Our last ten days after leaving Perugia were simply fantastic and I mean fantastic. After the last mail sent to you all from the Perugia desk on September 30th, I with my other friends spent part of the morning packing and doing last minute shopping (that I cannot resist, now can I even if I was on a student scholarship ?). Post lunch began the series of farewell visits. We stayed put in our room and people dropped in to say bye and many bacis (that's kisses) were exchanged. All the men want to carry on that tradition of greeting even in India! From about 5pm till 5am there were five musketeers who stayed put in my room, chatting, laughing, cracking silly jokes and playing antakshari (singing Hindi songs) if you please. After Umbria Jazz Perugia had not seen/heard an evening like this. So many passersby stoppedby at our window to enquire what was happening and went away feeling very happy for us when we said "stiamo facendo una festa" i.e., we are having a party. Luckily, no one came to complain so we rightfully assumed that we were all in tune and continued singing full blast. 5am came the taxi to take us to Rome (don't we students travel in style?). One look at our luggage, he decided to go back to get another car but thanks to our only chivalrous male friend named Darryl, we and the luggage were fitted in and off we went. 8am saw us at the airport in Roma and three of us boarded our plane to Greece.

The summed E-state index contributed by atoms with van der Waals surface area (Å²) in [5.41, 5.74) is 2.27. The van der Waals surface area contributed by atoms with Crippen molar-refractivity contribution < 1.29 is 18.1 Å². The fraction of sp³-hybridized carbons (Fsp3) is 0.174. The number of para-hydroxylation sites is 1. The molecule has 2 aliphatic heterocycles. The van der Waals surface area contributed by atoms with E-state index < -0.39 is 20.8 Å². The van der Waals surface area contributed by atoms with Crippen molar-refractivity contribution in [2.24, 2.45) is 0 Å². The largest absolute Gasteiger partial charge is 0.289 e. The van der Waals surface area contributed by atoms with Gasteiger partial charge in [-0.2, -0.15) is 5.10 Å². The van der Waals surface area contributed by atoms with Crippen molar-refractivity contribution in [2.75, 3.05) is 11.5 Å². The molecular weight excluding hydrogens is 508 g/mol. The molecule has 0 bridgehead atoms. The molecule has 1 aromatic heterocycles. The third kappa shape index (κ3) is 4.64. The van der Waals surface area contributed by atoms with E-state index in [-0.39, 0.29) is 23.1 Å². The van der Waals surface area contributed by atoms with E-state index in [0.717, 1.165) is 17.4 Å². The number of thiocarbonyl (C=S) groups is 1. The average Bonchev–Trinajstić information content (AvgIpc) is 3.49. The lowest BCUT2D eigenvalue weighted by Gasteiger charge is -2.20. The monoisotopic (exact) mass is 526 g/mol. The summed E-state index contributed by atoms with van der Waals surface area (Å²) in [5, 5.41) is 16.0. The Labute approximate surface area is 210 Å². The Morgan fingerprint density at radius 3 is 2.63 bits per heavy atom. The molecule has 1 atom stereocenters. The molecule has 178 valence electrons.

Athens was fun tho' as a city I did not care for it much. By the time we landed, figured our way around, it was 5.30pm when we hit the hotel. Booked ourselves for a night tour of Athens which was good to establish surroundings, have a taste of ouzou, a dinner at a Greek taverna in the hip area of Plaka under the floodlit Acropolis and dance to some Greek music. Home at 1am and the next thing we knew it was 2.30 pm when we woke up. Half the day gone and breakfast missed for which we had already paid in the room rent!!! The remaining half was spent in sightseeing, visiting the Archaelogical museum, climbing up the Acropolis only to discover that winter timings had set in, hence entry to the Parthenon was closed, visiting Constitution square, seeing changing of the guards and eating at a street food joint in a student area called Monesteraki. Before sleeping we set the alarm for 7am for the following morning determined to reach the dining hall at 8am.